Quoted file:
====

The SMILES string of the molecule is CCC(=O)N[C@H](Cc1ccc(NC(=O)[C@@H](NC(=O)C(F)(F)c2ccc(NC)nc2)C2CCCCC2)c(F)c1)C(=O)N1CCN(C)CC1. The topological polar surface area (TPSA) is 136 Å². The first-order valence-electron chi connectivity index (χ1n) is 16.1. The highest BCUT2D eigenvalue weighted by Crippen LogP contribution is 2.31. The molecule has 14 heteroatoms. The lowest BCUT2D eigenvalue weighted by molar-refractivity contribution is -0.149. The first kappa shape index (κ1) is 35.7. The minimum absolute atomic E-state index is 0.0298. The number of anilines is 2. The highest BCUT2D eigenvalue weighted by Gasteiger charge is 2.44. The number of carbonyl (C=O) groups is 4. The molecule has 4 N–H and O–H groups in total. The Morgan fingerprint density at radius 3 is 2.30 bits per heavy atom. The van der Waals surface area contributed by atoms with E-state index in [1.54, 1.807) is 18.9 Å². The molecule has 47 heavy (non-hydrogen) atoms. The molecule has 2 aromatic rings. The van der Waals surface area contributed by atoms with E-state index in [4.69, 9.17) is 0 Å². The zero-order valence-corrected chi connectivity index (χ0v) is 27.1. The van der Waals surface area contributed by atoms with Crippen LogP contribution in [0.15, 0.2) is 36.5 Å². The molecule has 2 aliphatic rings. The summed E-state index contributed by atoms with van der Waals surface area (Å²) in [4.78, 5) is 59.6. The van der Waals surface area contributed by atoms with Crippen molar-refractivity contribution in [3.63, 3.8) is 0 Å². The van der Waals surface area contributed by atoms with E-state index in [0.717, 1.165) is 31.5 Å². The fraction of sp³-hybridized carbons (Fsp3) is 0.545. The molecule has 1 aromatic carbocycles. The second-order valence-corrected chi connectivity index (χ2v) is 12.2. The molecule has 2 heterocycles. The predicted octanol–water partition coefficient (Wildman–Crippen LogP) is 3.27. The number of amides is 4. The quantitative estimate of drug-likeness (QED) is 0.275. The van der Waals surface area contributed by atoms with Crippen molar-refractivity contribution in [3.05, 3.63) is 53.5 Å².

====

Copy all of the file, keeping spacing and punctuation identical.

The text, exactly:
The SMILES string of the molecule is CCC(=O)N[C@H](Cc1ccc(NC(=O)[C@@H](NC(=O)C(F)(F)c2ccc(NC)nc2)C2CCCCC2)c(F)c1)C(=O)N1CCN(C)CC1. The topological polar surface area (TPSA) is 136 Å². The first-order valence-electron chi connectivity index (χ1n) is 16.1. The highest BCUT2D eigenvalue weighted by Crippen LogP contribution is 2.31. The molecule has 14 heteroatoms. The lowest BCUT2D eigenvalue weighted by molar-refractivity contribution is -0.149. The first kappa shape index (κ1) is 35.7. The minimum absolute atomic E-state index is 0.0298. The number of anilines is 2. The highest BCUT2D eigenvalue weighted by Gasteiger charge is 2.44. The number of carbonyl (C=O) groups is 4. The molecule has 4 N–H and O–H groups in total. The Morgan fingerprint density at radius 3 is 2.30 bits per heavy atom. The van der Waals surface area contributed by atoms with E-state index in [1.54, 1.807) is 18.9 Å². The molecule has 47 heavy (non-hydrogen) atoms. The molecule has 2 aromatic rings. The van der Waals surface area contributed by atoms with E-state index in [4.69, 9.17) is 0 Å². The zero-order valence-corrected chi connectivity index (χ0v) is 27.1. The van der Waals surface area contributed by atoms with Crippen LogP contribution in [0.15, 0.2) is 36.5 Å². The molecule has 2 aliphatic rings. The summed E-state index contributed by atoms with van der Waals surface area (Å²) in [4.78, 5) is 59.6. The van der Waals surface area contributed by atoms with Crippen molar-refractivity contribution in [3.63, 3.8) is 0 Å². The van der Waals surface area contributed by atoms with E-state index in [0.717, 1.165) is 31.5 Å². The fraction of sp³-hybridized carbons (Fsp3) is 0.545. The molecule has 1 aromatic carbocycles. The second-order valence-corrected chi connectivity index (χ2v) is 12.2. The molecule has 2 heterocycles. The predicted octanol–water partition coefficient (Wildman–Crippen LogP) is 3.27. The number of amides is 4. The quantitative estimate of drug-likeness (QED) is 0.275. The van der Waals surface area contributed by atoms with Crippen molar-refractivity contribution in [3.05, 3.63) is 53.5 Å².